timberland euro Alabama Senate candidate Roy Moore addresses Muslims in Congress remarks
HUNTSVILLE, Ala. Senate candidate Roy Moore has picked up a slew of endorsements in recent weeks, but last week two Republican Senators said they would not endorse Moore because of his 2006 argument that a Muslim representative should not be allowed to serve.
Senators Jeff Flake, R Ariz. and Ben Sasse, R Neb., who’ve been critical of President Trump, both said they wouldn’t endorse Moore.
After the issue was raised by Flake and Sasse last week, Moore was asked Saturday at a political event in Decatur, whether he thought a Muslim could serve in a federal office or in federal or state court.
“Of course they can serve. But theyunderstand what they swear the Bible on, they swear to on the Bible, is the God that is not of their faith,
” Moore said.
The Moore campaign limited follow up questions Saturday night. WHNT News 19 asked a campaign spokesman Monday if Moore thought it was now appropriate for a Muslim representative to swear the oath of office on the Quran and if he still had concerns about a Muslim holding public office in the United States.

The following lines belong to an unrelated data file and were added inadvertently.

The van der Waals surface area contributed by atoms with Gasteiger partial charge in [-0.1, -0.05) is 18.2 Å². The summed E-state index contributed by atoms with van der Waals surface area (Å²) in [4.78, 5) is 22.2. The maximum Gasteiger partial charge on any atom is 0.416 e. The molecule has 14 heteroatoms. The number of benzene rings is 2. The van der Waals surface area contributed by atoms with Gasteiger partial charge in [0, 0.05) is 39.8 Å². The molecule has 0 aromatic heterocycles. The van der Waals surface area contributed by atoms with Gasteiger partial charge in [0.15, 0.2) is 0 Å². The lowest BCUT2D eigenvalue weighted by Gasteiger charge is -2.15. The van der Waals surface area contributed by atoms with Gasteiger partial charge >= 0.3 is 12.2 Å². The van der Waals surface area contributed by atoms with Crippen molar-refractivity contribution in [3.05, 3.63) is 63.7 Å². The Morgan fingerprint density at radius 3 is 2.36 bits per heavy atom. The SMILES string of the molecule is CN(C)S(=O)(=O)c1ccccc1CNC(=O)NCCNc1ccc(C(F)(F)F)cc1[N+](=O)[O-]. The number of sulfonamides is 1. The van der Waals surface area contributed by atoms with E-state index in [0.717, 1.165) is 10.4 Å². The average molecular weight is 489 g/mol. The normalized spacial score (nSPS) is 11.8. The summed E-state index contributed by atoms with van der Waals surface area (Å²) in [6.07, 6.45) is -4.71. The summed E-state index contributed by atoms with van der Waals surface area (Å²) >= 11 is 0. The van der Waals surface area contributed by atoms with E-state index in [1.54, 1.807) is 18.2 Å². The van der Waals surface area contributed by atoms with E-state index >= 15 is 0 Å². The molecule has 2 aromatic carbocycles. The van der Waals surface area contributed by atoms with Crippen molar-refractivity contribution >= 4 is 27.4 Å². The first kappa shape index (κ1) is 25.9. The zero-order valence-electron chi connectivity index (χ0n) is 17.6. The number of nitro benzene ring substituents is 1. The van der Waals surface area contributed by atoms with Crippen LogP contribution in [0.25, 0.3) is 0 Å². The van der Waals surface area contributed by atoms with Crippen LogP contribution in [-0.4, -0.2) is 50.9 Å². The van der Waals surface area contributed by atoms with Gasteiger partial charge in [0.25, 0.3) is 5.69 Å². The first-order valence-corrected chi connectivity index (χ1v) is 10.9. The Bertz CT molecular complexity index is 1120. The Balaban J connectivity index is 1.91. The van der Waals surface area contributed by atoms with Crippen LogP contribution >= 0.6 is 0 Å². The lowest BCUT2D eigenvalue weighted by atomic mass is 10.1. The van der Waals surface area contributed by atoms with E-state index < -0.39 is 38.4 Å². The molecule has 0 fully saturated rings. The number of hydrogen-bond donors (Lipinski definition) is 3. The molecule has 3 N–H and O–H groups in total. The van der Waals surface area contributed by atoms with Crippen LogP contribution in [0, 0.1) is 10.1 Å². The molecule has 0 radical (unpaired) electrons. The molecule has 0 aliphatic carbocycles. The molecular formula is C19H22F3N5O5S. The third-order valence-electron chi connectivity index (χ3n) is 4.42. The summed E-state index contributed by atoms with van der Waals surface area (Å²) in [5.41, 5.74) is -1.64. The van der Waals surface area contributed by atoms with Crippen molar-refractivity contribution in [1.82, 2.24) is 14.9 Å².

The campaign said they’d let Moore’s answer stand, for now. Rep. Keith Ellison, D Minn., arguing that Ellison’s plan to take the oath of office while a holding a Quran, served as a basis for Congress barring him from serving.
“But common sense alone dictates that in the midst of a war with Islamic terrorists we should not place someone in a position of great power who shares their doctrine.
He endorsed Moore’s opponent Doug Jones and said Moore, “should read the 1st Amendment. Congress should make no law establishing a religion or abridge the free exercise thereof. Our Constitution also says there is no religious tests.”
Ellison said he doesn’t care, “if you’re Jewish, Christian, Muslim, no faith at all, you have the right to participate in this wonderful democracy of ours. Roy Moore doesn’t agree.”